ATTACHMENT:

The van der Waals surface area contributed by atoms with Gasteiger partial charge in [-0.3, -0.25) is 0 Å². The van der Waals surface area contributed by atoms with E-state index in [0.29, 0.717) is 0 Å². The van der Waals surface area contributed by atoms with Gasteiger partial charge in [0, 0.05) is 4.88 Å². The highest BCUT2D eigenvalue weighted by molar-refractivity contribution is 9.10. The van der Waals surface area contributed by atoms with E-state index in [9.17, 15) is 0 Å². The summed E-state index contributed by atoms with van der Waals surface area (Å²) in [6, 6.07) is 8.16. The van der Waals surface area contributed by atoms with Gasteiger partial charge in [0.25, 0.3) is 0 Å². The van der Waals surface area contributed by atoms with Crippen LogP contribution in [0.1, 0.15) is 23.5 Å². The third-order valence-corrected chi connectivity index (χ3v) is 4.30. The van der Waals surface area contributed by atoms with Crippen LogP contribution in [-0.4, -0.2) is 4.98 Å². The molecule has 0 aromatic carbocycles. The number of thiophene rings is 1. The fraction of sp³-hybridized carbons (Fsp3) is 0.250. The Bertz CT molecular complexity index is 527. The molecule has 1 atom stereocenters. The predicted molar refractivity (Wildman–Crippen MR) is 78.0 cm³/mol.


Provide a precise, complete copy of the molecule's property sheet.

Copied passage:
The van der Waals surface area contributed by atoms with Gasteiger partial charge in [-0.3, -0.25) is 0 Å². The van der Waals surface area contributed by atoms with E-state index in [0.29, 0.717) is 0 Å². The van der Waals surface area contributed by atoms with Gasteiger partial charge in [0, 0.05) is 4.88 Å². The highest BCUT2D eigenvalue weighted by molar-refractivity contribution is 9.10. The van der Waals surface area contributed by atoms with E-state index in [9.17, 15) is 0 Å². The summed E-state index contributed by atoms with van der Waals surface area (Å²) in [6, 6.07) is 8.16. The van der Waals surface area contributed by atoms with Gasteiger partial charge in [0.25, 0.3) is 0 Å². The van der Waals surface area contributed by atoms with Crippen LogP contribution in [0.1, 0.15) is 23.5 Å². The third-order valence-corrected chi connectivity index (χ3v) is 4.30. The van der Waals surface area contributed by atoms with Crippen LogP contribution in [-0.4, -0.2) is 4.98 Å². The molecule has 0 aromatic carbocycles. The number of thiophene rings is 1. The fraction of sp³-hybridized carbons (Fsp3) is 0.250. The Bertz CT molecular complexity index is 527. The molecule has 1 atom stereocenters. The predicted molar refractivity (Wildman–Crippen MR) is 78.0 cm³/mol.